By Nishant Kumar/Reuters
Mumbai: Intense competition and demanding investors have forced India’s asset managers to lower the fees they charge on cash funds though such funds have given ever improving returns in the last two years, experts said.
Since March 2005, the number of cash funds has gone up from 59 to 104 and the emergence of fixed maturity plans has posed a direct threat to these schemes, they said.
By end March, the average annual fees of cash funds had dropped to 0.46% from 0.64% two years ago, indicating better returns for investors but lower proportional income for fund managers, data from Icra Online Ltd showed.
“It is (purely) a competition play that has forced fund houses to lower expenses,” Sandeep Singh, national sales head of Franklin Templeton Asset Management (India), said.
About a fifth of the funds now charge 23 basis points or lower. The minimum that any fund charged two years back had been 28 basis points, data showed.
Cash funds enable investors, especially corporate houses, to park temporary surpluses safely and profitably. For fund houses, these schemes bring in large assets while also giving an opportunity to cross-sell other products to wealthy clients.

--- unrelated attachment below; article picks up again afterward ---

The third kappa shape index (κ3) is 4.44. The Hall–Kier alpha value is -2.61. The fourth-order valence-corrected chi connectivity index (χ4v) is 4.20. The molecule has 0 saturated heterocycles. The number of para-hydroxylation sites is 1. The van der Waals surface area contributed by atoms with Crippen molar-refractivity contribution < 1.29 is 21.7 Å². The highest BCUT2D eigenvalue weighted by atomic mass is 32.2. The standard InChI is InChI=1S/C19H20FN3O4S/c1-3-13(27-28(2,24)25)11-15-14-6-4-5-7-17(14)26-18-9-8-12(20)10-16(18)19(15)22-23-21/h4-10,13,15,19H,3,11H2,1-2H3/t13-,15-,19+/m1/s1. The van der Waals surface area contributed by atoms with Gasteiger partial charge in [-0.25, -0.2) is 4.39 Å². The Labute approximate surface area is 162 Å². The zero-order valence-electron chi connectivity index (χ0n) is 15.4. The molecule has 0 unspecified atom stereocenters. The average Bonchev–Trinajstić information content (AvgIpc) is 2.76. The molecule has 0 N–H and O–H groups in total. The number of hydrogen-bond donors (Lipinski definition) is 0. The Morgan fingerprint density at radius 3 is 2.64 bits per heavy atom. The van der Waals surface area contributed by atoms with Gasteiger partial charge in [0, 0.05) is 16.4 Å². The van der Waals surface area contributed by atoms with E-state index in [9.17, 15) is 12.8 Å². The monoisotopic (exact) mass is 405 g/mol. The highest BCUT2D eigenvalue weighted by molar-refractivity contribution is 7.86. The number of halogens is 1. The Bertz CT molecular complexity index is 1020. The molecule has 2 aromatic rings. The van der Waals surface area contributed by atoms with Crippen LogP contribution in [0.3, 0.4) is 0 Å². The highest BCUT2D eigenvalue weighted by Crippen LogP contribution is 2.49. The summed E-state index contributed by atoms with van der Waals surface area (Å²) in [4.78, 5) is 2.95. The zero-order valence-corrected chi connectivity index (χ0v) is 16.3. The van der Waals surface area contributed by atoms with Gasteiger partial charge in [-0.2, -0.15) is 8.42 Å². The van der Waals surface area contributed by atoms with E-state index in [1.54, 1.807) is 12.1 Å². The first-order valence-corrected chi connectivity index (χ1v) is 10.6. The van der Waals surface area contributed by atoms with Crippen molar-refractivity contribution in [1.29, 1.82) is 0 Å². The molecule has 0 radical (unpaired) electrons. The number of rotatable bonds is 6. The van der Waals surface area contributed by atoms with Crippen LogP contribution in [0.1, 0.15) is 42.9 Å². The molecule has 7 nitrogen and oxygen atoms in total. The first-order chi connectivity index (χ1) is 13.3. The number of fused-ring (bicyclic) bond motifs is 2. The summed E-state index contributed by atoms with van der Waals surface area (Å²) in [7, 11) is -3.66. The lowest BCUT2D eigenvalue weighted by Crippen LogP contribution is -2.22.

Fixed maturity plans, that invest in debt instruments aligned to their maturities, have only added to the pressure on lower costs.
“They have forced fund houses to look at fine pricing,” Singh said adding fixed-maturity plans offered better returns at lower cost, though with a lock-in period.
Indian regulation allows a fund to charge up to 2.5 percent depending on the size of its assets. But cash funds charge much less as lower fees could often prove to be the only selling point, Mugunthan Siva, chief investment officer of OptiMix, said.
Fund houses try to “compete on the cost side if they can’t necessarily show much differentiation on the return side,” he said adding, no one could ignore cash funds that brought in such large amounts.
Comfort from scale
Siva and Singh agreed investors had turned cost conscious, especially in debt funds. With assets swelling, more and more fund houses found they could afford lower percentage fees.
“Scale is definitely there which is helping fund houses,” Singh said.
Cash funds, which typically invest in money market instruments, managed nearly 23% of total mutual fund assets of Rs3.5 lakh crore ($86 billion) as at April end.
Such funds gave an average return of 7.01%in year to 29 May as against 4.38% in the corresponding period two years back, data from global fund tracker Lipper showed.